Greece's prime minister promised Saturday to deliver economic growth to a country hammered by years of economic hardship, as thousands gathered in protest at more planned austerity measures.
About 15,000 protesters — beating drums, waving black flags and holding helium balloons bearing anti-government slogans — took part in demonstrations, marching through the center of Greece's second-largest city, Thessaloniki, where Prime Minister Alexis Tsipras spoke on the state of the nation's economy.
"In five disastrous years … a quarter of our national wealth was destroyed, disposable income fell by 40 percent, unemployment soared to 28 percent and the level of poverty rose to 38 percent," Tsipras told an audience of politicians and business leaders, referring to governments before he took office in early 2015.
"Now, all the indications are that this chapter is closing…Finally, we are going from a negative direction to a positive one."
As expected Tsipras said that 246 million euros, the proceeds of a recent auction of TV licenses, would go toward the "needs of the welfare state." He promised 10,000 new jobs at state hospitals, thousands more free meals at schools, more kindergarten places and a program aimed at bringing back young Greeks who left the country due to the crisis. “Every last euro of the 246 million euros will go the people," he said.
He also heralded a five-year action plan – “a realistic road map for the recovery of the economy and reduction of burdens” — that would bring about a "new Greece" by 2021 and promised to freeze the social security contributions of self-employed Greeks as well as reducing taxes in two years time.
Tsipras appealed to foreign and local entrepreneurs to invest “without hesitation” in the Greek economy. “It will be mutually beneficial for you and the economy,” he said, noting that authorities were offering a stable tax environment for 12 years to companies investing more than 20 million euros.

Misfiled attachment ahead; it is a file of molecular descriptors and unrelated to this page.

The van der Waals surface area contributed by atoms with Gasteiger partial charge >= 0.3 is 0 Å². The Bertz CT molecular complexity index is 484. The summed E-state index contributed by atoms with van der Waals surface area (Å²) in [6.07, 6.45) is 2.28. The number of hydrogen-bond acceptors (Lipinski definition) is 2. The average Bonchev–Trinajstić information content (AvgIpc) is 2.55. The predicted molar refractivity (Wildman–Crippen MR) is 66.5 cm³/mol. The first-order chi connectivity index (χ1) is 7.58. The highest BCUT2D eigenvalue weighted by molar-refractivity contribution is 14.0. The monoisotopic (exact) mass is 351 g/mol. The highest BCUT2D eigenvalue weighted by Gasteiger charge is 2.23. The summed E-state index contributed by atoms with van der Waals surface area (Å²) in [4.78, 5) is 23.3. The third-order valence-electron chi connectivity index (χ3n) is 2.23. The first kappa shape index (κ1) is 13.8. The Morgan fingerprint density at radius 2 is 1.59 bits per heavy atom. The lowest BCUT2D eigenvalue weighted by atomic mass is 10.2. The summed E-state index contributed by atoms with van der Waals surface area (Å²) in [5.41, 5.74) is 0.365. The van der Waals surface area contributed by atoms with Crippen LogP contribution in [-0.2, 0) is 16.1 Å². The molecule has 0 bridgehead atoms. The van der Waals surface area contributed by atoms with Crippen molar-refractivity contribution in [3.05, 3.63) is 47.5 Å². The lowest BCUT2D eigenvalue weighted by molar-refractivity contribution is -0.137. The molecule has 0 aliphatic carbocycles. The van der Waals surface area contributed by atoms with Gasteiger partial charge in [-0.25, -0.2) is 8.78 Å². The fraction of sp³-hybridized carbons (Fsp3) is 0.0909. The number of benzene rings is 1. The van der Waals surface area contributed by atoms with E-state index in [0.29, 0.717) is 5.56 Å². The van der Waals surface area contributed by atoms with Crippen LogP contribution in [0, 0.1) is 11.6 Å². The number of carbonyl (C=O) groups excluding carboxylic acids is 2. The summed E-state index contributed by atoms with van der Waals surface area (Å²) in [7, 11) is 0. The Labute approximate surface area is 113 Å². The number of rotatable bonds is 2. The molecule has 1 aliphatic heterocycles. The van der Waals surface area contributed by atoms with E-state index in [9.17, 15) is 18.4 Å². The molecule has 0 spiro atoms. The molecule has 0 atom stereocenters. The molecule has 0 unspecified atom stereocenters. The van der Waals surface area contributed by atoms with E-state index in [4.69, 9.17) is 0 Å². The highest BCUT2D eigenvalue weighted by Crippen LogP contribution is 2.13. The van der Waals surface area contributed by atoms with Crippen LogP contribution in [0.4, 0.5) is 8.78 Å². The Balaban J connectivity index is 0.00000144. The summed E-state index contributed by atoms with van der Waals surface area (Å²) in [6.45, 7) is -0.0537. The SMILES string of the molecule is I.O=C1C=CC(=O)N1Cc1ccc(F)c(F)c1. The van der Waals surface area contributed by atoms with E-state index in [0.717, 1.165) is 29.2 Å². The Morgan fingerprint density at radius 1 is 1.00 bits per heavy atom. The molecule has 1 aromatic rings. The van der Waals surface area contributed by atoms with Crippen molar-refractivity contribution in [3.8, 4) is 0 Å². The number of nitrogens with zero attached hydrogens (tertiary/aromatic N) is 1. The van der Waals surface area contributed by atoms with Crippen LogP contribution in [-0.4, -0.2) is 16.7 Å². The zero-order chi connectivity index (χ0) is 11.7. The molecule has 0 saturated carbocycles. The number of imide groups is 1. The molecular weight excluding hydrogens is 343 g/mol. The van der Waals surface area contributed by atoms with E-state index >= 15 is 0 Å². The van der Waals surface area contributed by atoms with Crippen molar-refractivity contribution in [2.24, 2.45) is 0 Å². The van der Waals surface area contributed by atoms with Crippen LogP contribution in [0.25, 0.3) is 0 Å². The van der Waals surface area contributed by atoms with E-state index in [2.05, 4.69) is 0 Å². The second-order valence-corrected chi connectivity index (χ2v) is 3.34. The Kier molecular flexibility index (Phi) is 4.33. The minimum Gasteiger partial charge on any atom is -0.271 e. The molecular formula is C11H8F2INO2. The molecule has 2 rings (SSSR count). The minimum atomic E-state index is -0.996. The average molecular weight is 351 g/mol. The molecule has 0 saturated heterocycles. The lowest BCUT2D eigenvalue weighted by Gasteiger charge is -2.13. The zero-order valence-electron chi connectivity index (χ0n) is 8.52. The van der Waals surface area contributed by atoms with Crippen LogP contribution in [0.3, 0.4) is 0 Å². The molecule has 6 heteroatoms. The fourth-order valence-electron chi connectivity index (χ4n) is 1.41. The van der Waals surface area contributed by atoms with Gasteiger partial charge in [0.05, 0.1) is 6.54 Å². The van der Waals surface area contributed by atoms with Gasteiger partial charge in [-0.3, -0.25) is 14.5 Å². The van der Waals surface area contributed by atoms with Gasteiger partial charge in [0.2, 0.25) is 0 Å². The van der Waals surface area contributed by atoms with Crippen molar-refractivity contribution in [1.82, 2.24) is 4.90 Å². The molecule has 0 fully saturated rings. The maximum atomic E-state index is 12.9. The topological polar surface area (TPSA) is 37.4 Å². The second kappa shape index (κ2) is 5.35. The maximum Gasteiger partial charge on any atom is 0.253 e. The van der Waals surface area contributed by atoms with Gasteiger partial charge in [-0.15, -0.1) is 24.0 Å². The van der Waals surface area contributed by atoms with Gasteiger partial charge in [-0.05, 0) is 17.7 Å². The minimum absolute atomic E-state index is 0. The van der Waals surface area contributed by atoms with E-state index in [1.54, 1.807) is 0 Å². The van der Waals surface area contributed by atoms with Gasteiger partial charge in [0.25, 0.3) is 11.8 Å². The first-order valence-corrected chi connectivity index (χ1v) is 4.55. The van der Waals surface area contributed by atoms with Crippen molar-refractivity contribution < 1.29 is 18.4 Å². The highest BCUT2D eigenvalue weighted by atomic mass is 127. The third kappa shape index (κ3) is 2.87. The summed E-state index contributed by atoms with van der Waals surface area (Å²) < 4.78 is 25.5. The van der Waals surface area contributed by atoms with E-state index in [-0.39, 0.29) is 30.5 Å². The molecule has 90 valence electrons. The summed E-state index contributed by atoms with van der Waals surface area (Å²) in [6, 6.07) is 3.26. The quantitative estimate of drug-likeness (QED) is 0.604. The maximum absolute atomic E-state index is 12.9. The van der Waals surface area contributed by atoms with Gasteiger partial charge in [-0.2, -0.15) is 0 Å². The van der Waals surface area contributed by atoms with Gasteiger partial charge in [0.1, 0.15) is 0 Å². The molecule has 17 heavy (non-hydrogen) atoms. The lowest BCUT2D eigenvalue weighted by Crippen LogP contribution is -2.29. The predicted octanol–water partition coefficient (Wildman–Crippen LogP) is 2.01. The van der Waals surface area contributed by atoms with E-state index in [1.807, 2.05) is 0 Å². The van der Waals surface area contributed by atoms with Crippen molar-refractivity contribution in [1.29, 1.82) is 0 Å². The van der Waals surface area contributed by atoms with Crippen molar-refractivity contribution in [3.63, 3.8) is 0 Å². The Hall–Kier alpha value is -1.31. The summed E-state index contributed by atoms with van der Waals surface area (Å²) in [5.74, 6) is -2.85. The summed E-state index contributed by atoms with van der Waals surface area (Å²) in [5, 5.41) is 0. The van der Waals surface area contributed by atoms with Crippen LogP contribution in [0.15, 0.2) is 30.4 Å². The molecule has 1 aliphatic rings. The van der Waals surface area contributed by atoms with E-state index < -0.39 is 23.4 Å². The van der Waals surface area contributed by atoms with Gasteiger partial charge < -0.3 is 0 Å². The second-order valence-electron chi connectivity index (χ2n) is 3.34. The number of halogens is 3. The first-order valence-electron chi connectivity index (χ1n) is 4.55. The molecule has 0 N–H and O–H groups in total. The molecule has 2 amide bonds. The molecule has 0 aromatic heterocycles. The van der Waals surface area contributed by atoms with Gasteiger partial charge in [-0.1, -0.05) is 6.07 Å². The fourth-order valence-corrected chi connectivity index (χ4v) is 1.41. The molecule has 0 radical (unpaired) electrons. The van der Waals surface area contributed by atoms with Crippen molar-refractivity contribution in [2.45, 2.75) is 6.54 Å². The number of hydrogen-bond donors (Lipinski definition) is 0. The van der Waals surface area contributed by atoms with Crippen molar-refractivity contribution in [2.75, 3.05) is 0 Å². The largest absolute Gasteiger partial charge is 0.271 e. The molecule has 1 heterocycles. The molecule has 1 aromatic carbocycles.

Greece has spent most of the last eight years in recession and is currently going through its third major round of austerity measures tied to international bailout packages.
Bailout inspectors are due to return to Athens next week following a weekend warning by European lenders that the Athens has again fallen behind on financial reforms aimed at boosting privatization and slashing state regulation of the private sector.
After slipping behind rival conservatives in opinion polls, Tsipras' left-wing government is pressing lenders to grant Greece debt relief measures — more generous repayment terms considered vital to revive the economy burdened by a national debt set to peak at around 185 percent of gross domestic product this year.
But creditors are demanding additional reforms that would strip workers of redundancy protection and leave troubled mortgage holders in greater danger of property foreclosure.
Greece's largest labor union, the GSEE, organized the main protest Saturday and signaled it would call strikes against the labor reforms.
"Unions have sent a clear message that the struggle will continue, by all means necessary, to counter the government's disastrous policies," a GSEE statement said.
"Today, thousands of protesters … voiced their anger against the ongoing actions of the government that are increasing poverty and unemployment, placing a heavier burden on salary earners, and strangling society."
About 5,000 police officers were on duty to provide security during the rallies which ended peacefully. Also angry at pay cuts and austerity, police officers held an anti-government protest on Friday.
[AP, Kathimerini English Edition]